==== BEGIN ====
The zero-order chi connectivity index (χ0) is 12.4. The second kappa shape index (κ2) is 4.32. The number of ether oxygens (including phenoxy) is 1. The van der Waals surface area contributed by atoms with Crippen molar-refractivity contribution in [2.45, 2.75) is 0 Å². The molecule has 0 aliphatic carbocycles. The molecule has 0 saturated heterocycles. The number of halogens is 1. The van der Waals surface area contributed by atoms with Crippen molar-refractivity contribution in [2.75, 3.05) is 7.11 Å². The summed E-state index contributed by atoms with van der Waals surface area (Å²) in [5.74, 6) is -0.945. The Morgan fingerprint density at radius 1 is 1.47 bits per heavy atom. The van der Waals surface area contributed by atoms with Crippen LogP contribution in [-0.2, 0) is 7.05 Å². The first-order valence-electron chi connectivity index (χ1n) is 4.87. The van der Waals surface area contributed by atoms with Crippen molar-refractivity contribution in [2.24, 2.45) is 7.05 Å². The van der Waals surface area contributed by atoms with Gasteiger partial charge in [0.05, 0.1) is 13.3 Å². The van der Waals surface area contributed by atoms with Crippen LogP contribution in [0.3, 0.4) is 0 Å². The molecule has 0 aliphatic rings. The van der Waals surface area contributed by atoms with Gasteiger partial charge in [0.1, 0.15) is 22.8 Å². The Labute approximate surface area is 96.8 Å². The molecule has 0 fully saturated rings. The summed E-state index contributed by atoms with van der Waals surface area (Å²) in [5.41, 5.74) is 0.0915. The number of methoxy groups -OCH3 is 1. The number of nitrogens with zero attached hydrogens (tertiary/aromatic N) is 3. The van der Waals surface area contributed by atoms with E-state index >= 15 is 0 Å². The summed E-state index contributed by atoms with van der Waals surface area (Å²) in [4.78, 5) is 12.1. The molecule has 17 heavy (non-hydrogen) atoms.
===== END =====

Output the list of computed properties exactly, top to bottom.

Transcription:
The zero-order chi connectivity index (χ0) is 12.4. The second kappa shape index (κ2) is 4.32. The number of ether oxygens (including phenoxy) is 1. The van der Waals surface area contributed by atoms with Crippen molar-refractivity contribution in [2.45, 2.75) is 0 Å². The molecule has 0 aliphatic carbocycles. The molecule has 0 saturated heterocycles. The number of halogens is 1. The van der Waals surface area contributed by atoms with Crippen molar-refractivity contribution in [2.75, 3.05) is 7.11 Å². The summed E-state index contributed by atoms with van der Waals surface area (Å²) in [5.74, 6) is -0.945. The Morgan fingerprint density at radius 1 is 1.47 bits per heavy atom. The van der Waals surface area contributed by atoms with Crippen LogP contribution in [-0.2, 0) is 7.05 Å². The first-order valence-electron chi connectivity index (χ1n) is 4.87. The van der Waals surface area contributed by atoms with Crippen molar-refractivity contribution in [2.24, 2.45) is 7.05 Å². The van der Waals surface area contributed by atoms with Gasteiger partial charge in [0.05, 0.1) is 13.3 Å². The van der Waals surface area contributed by atoms with Crippen LogP contribution in [0.3, 0.4) is 0 Å². The molecule has 0 aliphatic rings. The van der Waals surface area contributed by atoms with Gasteiger partial charge in [0.1, 0.15) is 22.8 Å². The Labute approximate surface area is 96.8 Å². The molecule has 0 fully saturated rings. The summed E-state index contributed by atoms with van der Waals surface area (Å²) in [5.41, 5.74) is 0.0915. The number of methoxy groups -OCH3 is 1. The number of nitrogens with zero attached hydrogens (tertiary/aromatic N) is 3. The van der Waals surface area contributed by atoms with E-state index >= 15 is 0 Å². The summed E-state index contributed by atoms with van der Waals surface area (Å²) in [4.78, 5) is 12.1. The molecule has 17 heavy (non-hydrogen) atoms.